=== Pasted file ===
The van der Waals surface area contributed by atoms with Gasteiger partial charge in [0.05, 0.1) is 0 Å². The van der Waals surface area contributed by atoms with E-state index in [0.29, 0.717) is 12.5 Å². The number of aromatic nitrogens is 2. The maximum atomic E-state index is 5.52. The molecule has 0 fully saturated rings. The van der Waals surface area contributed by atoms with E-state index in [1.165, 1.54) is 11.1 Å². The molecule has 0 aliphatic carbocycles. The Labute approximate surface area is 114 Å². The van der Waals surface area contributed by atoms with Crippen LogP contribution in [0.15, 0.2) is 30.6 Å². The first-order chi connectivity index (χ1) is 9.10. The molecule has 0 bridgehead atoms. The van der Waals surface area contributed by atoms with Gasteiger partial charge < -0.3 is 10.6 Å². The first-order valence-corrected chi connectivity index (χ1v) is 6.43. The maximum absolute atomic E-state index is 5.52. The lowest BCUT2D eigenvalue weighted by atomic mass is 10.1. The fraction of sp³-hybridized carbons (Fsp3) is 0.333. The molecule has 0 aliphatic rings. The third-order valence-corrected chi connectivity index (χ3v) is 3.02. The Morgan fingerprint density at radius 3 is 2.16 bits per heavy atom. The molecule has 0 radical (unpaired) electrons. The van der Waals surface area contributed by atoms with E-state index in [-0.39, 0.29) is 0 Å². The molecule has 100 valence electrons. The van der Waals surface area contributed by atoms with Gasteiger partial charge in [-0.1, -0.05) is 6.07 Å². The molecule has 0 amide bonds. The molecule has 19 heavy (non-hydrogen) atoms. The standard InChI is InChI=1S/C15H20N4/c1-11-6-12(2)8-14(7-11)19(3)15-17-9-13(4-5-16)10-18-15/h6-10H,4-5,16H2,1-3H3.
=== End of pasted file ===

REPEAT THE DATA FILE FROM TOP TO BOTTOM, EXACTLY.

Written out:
The van der Waals surface area contributed by atoms with Gasteiger partial charge in [0.05, 0.1) is 0 Å². The van der Waals surface area contributed by atoms with E-state index in [0.29, 0.717) is 12.5 Å². The number of aromatic nitrogens is 2. The maximum atomic E-state index is 5.52. The molecule has 0 fully saturated rings. The van der Waals surface area contributed by atoms with E-state index in [1.165, 1.54) is 11.1 Å². The molecule has 0 aliphatic carbocycles. The Labute approximate surface area is 114 Å². The van der Waals surface area contributed by atoms with Crippen LogP contribution in [0.15, 0.2) is 30.6 Å². The first-order chi connectivity index (χ1) is 9.10. The molecule has 0 bridgehead atoms. The van der Waals surface area contributed by atoms with Gasteiger partial charge < -0.3 is 10.6 Å². The first-order valence-corrected chi connectivity index (χ1v) is 6.43. The maximum absolute atomic E-state index is 5.52. The lowest BCUT2D eigenvalue weighted by atomic mass is 10.1. The fraction of sp³-hybridized carbons (Fsp3) is 0.333. The molecule has 0 aliphatic rings. The third-order valence-corrected chi connectivity index (χ3v) is 3.02. The Morgan fingerprint density at radius 3 is 2.16 bits per heavy atom. The molecule has 0 radical (unpaired) electrons. The van der Waals surface area contributed by atoms with E-state index in [-0.39, 0.29) is 0 Å². The molecule has 100 valence electrons. The van der Waals surface area contributed by atoms with Gasteiger partial charge in [-0.1, -0.05) is 6.07 Å². The molecule has 0 amide bonds. The molecule has 19 heavy (non-hydrogen) atoms. The standard InChI is InChI=1S/C15H20N4/c1-11-6-12(2)8-14(7-11)19(3)15-17-9-13(4-5-16)10-18-15/h6-10H,4-5,16H2,1-3H3.